English Parts of Speech: Nouns and Pronouns August 29, 2006Posted by LearningNerd in English, Grammar, Language.
Series index: English Parts of Speech Overview
We’ve all heard this before: a noun is a person, place or thing. GrammarStation.com’s Know Your Nouns page gives grammatical information about (almost) any noun.
Nouns have three cases: nominative (or subjective), objective, and possessive. For nouns, the nominative and objective cases look the same; grammarians just use them to distinguish a sentence’s subject from its object. (See Basic Sentence Elements.)
For everything you ever wanted to know about the possessive case, see The American Heritage Book of English Usage – Forming Possesives.
Gender and Number
Most nouns in English don’t have a gender, but some nouns do have male and female counterparts. LousyWriter.com’s article on Inflections of Nouns – Gender has some interesting information about the origins of masculine and feminine words.
Number is simple enough; English nouns are either singular or plural. See The American Heritage Book of English Usage – Guide to Forming Plurals.
Types of Nouns
- Count and Noncount Nouns – tables as opposed to furniture.
- Pluralia tantum – scissors, pants, and glasses (not to be confused with the noncount noun glass). These are often used with collective nouns: a pair of scissors, a pair of pants, etc.
- Compound Nouns – business class, foot rest, blackboard, etc.
- Gerunds – Swimming is fun. See The American Heritage Book of English Usage – Gerunds for more on using gerunds with possesives.
- Infinitives – I like to swim. See Gerunds and Infinitives: Their Noun Roles for more on using gerunds and infinitives as sentence elements. Also be sure to check out this interesting essay on the subtle differences in meaning between gerunds and infinitives: Stop to Smell the Roses But Don’t Stop Smelling the Roses.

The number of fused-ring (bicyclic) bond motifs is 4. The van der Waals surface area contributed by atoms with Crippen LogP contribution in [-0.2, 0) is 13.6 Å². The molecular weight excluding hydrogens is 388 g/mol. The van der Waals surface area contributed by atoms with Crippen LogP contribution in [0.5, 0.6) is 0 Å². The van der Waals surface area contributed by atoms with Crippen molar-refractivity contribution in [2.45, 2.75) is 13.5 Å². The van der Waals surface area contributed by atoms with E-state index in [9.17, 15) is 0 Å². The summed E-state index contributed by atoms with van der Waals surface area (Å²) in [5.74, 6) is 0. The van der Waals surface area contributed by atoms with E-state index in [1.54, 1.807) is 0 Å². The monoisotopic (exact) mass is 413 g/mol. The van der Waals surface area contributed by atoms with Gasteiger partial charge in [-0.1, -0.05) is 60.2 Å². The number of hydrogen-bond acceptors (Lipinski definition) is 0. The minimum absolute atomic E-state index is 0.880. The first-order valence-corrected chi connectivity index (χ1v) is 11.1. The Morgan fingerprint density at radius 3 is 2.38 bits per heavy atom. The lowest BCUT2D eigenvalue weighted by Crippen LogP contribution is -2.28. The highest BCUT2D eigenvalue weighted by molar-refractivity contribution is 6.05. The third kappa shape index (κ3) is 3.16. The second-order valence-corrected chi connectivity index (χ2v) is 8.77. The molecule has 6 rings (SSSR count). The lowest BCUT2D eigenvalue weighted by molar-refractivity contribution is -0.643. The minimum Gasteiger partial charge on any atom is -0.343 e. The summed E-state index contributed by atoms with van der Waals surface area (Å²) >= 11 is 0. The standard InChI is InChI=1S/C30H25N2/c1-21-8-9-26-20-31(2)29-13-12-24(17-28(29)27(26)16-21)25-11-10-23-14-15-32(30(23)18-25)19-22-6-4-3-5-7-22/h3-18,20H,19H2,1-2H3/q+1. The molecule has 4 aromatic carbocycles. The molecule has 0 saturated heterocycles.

- Words and Word Groups Used As Nouns – With a little poetic license, you can use any word as a noun — even whole clauses can function as nouns within a sentence (That you could say such a thing bewilders me).
Pronouns are noun-substitutes used to avoid repetition.
When you think of pronouns, you probably think of personal pronouns: I, you, me, him, etc. Unlike nouns, pronouns in the nominative case look different from those in the objective case. Person, gender, and number are straightforward — see English Personal Pronouns on Wikipedia for a table. Note: the table includes possessive determiners (my, your, her, etc.) even though they aren’t technically pronouns.
- Demonstrative Pronouns (or independent demonstratives) – this, that, these, and those. Wikipedia explains the difference between demonstrative pronouns and demonstrative adjectives.
- Relative Pronouns – who, whom, whose, which, that, and sometimes what. These introduce relative clauses. The use of the words which and that often causes confusion (and many arguments); see the links at the bottom of “How to Avoid Common Pronoun Errors” below.
- Interrogative Pronouns – what, which, who, whom, and whose.
- Reflexive Pronouns – myself, herself, itself, yourselves, etc. Note: when used for emphasis, these are called intensive pronouns.
- Reciprocal Pronouns – each other and one another.
- Indefinite Pronouns – anyone, everyone, nothing, nobody, somebody, etc.
How to Avoid Common Pronoun Errors
- Using Pronouns Clearly – a few tips on agreement and clarity.
- Pronoun Reference – more tips on agreement and clarity.
- The American Heritage Book of English Usage – Personal Pronouns – a detailed look at case agreement.
- I/me/myself – a short word on these commonly misused pronouns.
- they/their (singular) – a word on using plural pronouns to refer to indefinite pronouns like everybody. Also see this site devoted to the subject: Singular “Their” in Jane Austen and Elsewhere: Anti-pedantry Page.
- Which Versus That – when to use these tricky relative pronouns.
- The American Heritage Book of English Usage has informative entries on: this, that, who, which, and what.
- Quiz on Which, That, and Who
- Quiz on Forms of Who
- A Second Quiz on Forms of Who.
- Quiz on Pronoun Usage – personal pronoun agreement.
- A Second Quiz on Pronoun Forms – includes possessive determiners.
- Interactive Pronoun Quiz #1 – identify the type of pronoun.
- Interactive Pronoun Quiz #2 – identify the type of pronoun.
- Review: Pronoun Reference – includes possessive determiners.